Dianthus bar. ‘Indian carpet mix’
produces light to mid green leaves
blooms in late spring to early summer
comes in trays or 4″ pots
Dianthus – Carnation – Pink –
There are about 300 species of mostly evergreen, low growing, subshrubs, annuals and biennials, in this genus. They occur in Europe, and Asia with a single species in arctic North America, and few extending to South Africa. Most are plants for the rock garden or edges of garden beds. Much hybridizing has created several different groups of pinks and carnations bred for specific purposes. Border Carnations are annual or perennial plant up to 24″ tall used as the name suggests as well as for cut flowers. Perpetual-flowering Carnations are mainly grown in the open but may be grown under cover to produce unblemished blooms, these are often disbudded leaving only the top bud to develop. American Spray Carnation are treated like perpetuals except that no disbudding is carried out. Malmaison Carnations, now undergoing revival in popularity, are so-called because of their supposed resemblance to the Bourbon rose ‘Souvenir de la Malmaison’, highly perfumed, they are grown in the same way perpetuals but need more care. Other groups of hybrids for the garden and cutting are the Modern Pinks and the Old-fashioned Pinks. Finally comes the Alpine or Rock Pinks bred from alpine species and used mostly in rock gardens. In all hybrid groups there are some cultivars that are sel colored (all the same color), and other that are flecked, picotee, or laced, the latter 2 types having petals narrowly edged with a different color.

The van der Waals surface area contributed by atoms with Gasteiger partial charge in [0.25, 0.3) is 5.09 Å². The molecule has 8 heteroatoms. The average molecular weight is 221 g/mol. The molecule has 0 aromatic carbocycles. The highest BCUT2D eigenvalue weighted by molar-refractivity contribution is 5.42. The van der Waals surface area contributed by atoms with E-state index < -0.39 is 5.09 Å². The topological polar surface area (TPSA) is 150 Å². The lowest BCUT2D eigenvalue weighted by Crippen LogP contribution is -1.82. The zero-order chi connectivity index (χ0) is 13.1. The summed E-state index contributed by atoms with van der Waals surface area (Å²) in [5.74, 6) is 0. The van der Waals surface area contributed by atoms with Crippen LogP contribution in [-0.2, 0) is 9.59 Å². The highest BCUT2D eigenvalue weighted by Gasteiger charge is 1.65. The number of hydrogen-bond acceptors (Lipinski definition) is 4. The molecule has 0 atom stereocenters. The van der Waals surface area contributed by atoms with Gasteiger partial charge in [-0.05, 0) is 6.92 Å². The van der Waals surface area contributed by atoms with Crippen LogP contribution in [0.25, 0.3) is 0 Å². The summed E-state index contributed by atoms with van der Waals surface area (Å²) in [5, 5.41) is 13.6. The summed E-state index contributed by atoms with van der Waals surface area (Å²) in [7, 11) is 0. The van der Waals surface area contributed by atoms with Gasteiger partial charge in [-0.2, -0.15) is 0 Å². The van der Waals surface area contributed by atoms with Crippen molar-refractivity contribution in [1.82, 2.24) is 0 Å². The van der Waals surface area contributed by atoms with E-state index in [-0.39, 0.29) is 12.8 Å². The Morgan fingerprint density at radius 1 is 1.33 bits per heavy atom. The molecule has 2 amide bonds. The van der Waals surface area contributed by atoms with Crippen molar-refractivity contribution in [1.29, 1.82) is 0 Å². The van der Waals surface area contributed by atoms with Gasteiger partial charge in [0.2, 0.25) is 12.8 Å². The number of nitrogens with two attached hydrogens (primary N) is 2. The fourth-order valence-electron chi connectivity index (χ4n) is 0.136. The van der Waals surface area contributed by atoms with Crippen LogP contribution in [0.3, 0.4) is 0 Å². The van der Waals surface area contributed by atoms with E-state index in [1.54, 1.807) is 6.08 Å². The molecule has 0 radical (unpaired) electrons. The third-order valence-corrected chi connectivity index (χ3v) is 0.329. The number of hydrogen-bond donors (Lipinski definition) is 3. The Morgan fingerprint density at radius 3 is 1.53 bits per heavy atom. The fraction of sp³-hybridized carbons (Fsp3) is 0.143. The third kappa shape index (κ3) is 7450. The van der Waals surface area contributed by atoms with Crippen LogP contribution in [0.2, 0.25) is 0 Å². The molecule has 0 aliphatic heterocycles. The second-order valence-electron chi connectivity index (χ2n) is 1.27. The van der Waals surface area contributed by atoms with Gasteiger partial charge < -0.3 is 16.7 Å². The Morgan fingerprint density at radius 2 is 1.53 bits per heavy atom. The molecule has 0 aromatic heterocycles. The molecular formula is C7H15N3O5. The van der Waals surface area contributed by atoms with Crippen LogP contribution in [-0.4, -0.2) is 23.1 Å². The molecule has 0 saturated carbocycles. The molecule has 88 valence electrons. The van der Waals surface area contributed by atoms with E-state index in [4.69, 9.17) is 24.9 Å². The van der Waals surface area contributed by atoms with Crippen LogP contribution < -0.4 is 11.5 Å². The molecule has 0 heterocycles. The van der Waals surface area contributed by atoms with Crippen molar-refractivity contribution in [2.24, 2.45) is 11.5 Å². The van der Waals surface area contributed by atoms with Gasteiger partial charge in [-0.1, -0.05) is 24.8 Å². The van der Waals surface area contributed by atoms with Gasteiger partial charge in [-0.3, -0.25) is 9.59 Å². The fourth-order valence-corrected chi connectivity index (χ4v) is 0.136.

Ranging from fully to marginally frost hardy, Dianthus species like a sunny position, protection from strong winds, and well drained, slightly alkaline soil. Stake taller varieties. Prune after flowering.